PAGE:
Meet Naimish Baxi, M.D.
Faces of Saint Peter's introduces you to physiatrist Naimish Baxi.
Naimish Baxi, M.D., brings his exercise expertise to bear to help patients with back pain and other complaints feel better.
Physiatrists are physicians who focus on rehabilitation—restoration of function and a return to a high quality of life for patients who have muscle, bone, soft tissue or nervous system impairment or injuries. Naimish Baxi, M.D., combines this professional interest in physical health with a personal passion: CrossFit training. Dr. Baxi, 31, lives in New Brunswick with his wife, Smriti, 27, his office manager. He graduated from the University of Medicine and Dentistry of New Jersey, completed his residency at Mount Sinai Hospital in New York City and did a fellowship in interventional spine and sports medicine at Orthopaedic & Spine Specialists in York, Pa. He has been with Saint Peter’s University Hospital since July 2014.
What is CrossFit training?
It’s an exercise regimen that combines body weight exercises, gymnastics, weight lifting, running, rowing— everything, really. Each day is varied, with different movements and intensities, so the body is constantly engaged and never gets used to any one movement. It involves functional motions, like lifting things over your head or pulling your own body weight, rather than isolating muscles.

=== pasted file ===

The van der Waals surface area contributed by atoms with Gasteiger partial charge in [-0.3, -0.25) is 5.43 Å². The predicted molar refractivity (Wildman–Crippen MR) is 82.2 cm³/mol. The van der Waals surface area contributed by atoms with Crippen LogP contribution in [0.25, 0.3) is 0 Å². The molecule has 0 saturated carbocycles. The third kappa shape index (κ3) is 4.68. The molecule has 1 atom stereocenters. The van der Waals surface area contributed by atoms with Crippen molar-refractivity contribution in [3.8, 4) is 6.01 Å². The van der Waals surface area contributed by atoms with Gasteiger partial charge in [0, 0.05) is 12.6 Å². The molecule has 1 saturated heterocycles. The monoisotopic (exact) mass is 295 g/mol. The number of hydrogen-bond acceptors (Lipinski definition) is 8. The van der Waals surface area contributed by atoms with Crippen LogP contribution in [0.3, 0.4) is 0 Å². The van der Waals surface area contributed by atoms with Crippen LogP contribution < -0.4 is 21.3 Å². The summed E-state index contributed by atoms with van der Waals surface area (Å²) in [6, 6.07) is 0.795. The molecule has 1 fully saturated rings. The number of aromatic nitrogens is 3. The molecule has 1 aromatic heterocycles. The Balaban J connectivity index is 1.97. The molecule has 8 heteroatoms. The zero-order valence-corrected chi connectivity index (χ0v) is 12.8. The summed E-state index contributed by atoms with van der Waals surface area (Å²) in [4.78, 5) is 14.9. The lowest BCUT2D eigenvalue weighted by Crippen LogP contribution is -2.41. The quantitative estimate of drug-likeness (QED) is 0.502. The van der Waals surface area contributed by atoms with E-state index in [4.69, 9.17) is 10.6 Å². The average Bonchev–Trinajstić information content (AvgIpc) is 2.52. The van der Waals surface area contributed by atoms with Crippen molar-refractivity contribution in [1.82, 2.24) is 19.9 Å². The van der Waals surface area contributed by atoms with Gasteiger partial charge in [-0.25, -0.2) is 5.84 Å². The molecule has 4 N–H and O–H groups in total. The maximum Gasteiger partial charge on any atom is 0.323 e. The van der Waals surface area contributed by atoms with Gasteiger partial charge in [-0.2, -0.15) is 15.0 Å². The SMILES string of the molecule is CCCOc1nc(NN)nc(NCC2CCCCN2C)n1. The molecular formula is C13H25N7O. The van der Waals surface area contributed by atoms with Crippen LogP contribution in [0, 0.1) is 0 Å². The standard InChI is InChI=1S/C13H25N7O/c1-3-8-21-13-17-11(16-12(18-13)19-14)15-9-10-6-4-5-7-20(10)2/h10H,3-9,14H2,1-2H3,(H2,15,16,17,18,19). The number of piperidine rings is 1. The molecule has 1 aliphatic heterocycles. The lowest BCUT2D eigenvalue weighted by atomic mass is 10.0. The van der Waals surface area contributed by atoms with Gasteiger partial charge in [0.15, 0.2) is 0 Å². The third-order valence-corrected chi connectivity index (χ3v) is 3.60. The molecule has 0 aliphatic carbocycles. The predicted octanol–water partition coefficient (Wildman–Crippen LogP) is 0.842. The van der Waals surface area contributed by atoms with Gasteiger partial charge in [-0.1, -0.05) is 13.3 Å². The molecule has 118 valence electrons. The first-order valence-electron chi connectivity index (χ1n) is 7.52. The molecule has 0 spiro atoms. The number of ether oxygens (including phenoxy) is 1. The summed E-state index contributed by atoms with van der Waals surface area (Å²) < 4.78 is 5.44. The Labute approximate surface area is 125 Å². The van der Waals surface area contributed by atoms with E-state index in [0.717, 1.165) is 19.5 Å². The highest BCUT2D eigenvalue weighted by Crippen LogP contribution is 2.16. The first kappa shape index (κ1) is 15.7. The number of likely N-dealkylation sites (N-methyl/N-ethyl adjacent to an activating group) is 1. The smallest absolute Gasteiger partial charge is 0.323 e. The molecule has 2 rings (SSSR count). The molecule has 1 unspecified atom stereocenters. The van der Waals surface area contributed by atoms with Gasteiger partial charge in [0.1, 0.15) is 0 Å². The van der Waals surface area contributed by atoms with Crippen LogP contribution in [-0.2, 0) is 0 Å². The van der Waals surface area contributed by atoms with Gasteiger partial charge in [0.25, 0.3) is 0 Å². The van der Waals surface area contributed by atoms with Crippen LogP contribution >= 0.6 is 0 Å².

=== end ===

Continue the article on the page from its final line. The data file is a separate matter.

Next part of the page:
How long have you been CrossFit training?
I first tried it two years ago at a gym my friend owns, and it was the best workout of my life. My strength improved substantially, my energy levels increased, my endurance improved, and I now look and feel better. It’s constantly changing, so I don’t get bored with my exercise routine. I even got certified as a trainer for the CrossFit program a few months ago, and now I teach classes occasionally at Iron CrossFit in North Brunswick.
Does CrossFit training help you as a physician?
Yes. I use the fundamentals of CrossFit, the functional movements we do regularly, to explain the type of strength needed to recover from injury. There is an emphasis on the core; every movement improves core strength.